Race: Cascade Express Marathon
Runner: Tess C
Race Date: 09/29/2018
Location: Iron Horse Trail, Snoqualmie Pass, Washington
3 Bests – What aspects of the race did you like the most?
- The scenery is beautiful.
- It’s a small no-fuss event (just over 200 finishers), with great people and awesome pacers.
- The downhill slope for most of the run probably helped my legs keep moving.
Not so much – Aspects of the race that didn’t do it for you
I usually run road races, so the gravel and rocks was challenging for me. I ran it last year in road shoes (felt every rock, I swear), and this year I used a flexible trail shoe, which made it much less painful – highly recommend at least a light trail shoe for this run.
Weird factor – What’s the weirdest thing about this race?
The weirdest thing is definitely the 2.2 miles through the tunnel. Volunteers provide small flashlights to the runners just before entering the tunnel, and runners quickly learn how to optimize the tiny beam of light to avoiding tripping. The tunnel tends to slow runners down, I think. It’s hard to pace in there. In the beginning, it is just super cool. After half a mile, it starts to feel… well, uncomfortable.
Highlights of your race – What did you do well and enjoy about your race in particular?
This year I finally stuck with a pacing group for longer than a mile. Ha. Pacers really are fantastic people. Bravo to them for sacrificing their PR so that I can avoid falling apart at mile 18. Although the final 6 miles were not great for me, I was nevertheless thrilled that my legs were still moving at a fairly steady pace, albeit a slightly-too-slow pace.
Lessons for others – Share your pro-tips on the race to help the next runner
As I mentioned above, use a trail running shoe. Also, this year was the first year the organizers didn’t see rain on race day, so be prepared to get wet.
Lessons you learned that will help you next time around
I tend to train on pavement and treadmill. I think for any race that is advertised as being on packed, hard trail, it is a good idea to train on dirt and gravel. I was using my gastroc’s much more than is typical, just to keep moving forward.
Most important course specific knowledge to know about the race
Although it is called the Express and it is mostly on a downward slope, I think it’s still a hard run (hmmm, I guess that’s a factor of it being long distance). I would rather run on pavement and move uphill every now and then for better traction. Lots of people do P.R., though, so if you’re fast on trail, God bless you, go get that P.R. and I’ll live vicariously through ya.
Aesthetics – Is it a pretty course?
Gorgeous. A little less gorgeous at miles 22-26, but still beautiful woods.
Difficulty – Is it a tough course?
Well, not as easy for some as the “Express” would lead us to believe.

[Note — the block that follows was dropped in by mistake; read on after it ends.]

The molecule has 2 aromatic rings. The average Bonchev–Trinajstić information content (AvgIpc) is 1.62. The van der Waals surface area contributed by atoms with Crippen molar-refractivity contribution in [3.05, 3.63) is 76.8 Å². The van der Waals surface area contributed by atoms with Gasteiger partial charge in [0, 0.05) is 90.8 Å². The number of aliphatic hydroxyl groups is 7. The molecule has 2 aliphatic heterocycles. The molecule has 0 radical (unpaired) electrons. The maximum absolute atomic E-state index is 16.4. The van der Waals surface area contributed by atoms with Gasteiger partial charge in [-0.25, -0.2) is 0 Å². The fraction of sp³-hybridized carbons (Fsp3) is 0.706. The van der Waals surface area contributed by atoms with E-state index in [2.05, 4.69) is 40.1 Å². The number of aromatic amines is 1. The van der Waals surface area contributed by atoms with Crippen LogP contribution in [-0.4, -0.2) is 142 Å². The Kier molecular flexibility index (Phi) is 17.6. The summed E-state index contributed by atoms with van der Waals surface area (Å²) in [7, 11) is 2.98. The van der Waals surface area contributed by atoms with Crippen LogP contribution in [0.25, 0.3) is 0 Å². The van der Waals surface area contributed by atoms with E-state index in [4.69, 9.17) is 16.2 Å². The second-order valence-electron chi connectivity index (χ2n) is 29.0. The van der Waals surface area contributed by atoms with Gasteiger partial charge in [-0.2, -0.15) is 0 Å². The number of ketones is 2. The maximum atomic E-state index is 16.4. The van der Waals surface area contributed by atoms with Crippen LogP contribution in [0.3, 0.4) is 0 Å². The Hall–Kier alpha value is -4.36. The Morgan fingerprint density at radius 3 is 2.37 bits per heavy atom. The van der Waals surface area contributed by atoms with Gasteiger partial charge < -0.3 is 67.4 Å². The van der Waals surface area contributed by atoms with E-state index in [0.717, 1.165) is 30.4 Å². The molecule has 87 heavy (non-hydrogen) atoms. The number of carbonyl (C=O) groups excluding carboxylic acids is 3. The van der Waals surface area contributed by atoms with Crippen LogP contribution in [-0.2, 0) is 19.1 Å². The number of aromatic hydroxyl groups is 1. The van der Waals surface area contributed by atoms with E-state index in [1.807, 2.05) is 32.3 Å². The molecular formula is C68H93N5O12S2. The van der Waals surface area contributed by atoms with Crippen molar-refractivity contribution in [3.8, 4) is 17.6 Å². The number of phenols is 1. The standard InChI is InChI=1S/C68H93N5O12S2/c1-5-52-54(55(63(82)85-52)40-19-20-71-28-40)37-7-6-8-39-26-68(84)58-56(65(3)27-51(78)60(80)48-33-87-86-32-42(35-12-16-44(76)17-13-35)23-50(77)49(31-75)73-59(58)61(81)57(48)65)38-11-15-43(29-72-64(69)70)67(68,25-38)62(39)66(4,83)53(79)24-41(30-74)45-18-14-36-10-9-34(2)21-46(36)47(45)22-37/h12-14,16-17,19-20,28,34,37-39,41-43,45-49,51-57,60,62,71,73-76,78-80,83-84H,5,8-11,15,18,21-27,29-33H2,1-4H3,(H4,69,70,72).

Organized and well run – Did it feel like a well-oiled machine or were they flying by the seat of their pants?
They do a GREAT job! I am sure I lost track, but I want to say there were about 6 water stations, and at least two of those had Gu packets. At the Finish line, they cook up grilled cheese sandwiches, which really hit the spot. It has a family-reunion picnic gathering sort of feel at the end. There was bit of a wait (maybe 30 minutes) for the yellow school bus that takes runners back to the Start where our cars are parked, but it wasn’t bad.
Competition – Is there a strong field?
I have no clue. I am not up there competing with anyone but myself. In my age group of women, there were only 12 of us.
Logistics – Does it require a special handshake, registration a year in advance, hotels all booked? Give us the low down on the nuts and bolts of making the race happen.
Last year and this year, I registered many many months in advance, but I think registration remains available up until the race. There is a discount to use the Summit Inn (a roadside motel up at Snoqualmie), and those rooms are limited, so if you are coming from a far ways away, try to book a room sooner than later. From Seattle, just sleep in your own bed and drive up.
Aid Stations – Standard fare or anything special to know about the aid stations in terms of what’s available or when?
Standard fare. If you tend to require more hydration than the average Jane or Joe, I would recommend a water pack on your back.
Weather and typical race conditions
Our race day was unusually dry. Typically at the end of September, it’s wet.
Gear – Did you need anything special or is there anything you’d recommend for the next guy?
Consider trail shoes and a camel back or water bottle belt.
Spectators – Is this a friendly course for your friends?
Oh, not really. The first part of the course is a short out-and-back segment away from, and then back to, the parking lot at the Start line. Totals about 5 to 6 miles, I think. So friends could cheer for you there. Otherwise, nothing really until the Finish line, unless friends want to bring bikes and use the trail with the marathoners. It’s an open public trail.
How’s the Swag?
Shoot. I do not remember. Wait… A short-sleeved shirt at the Finish Line awaits each runner. And a plastic water bottle. And the finisher’s medal, of course.
The Overall Score – How many stars do you give this race and do you recommend that others run it?
Five stars. It’s a lovable race.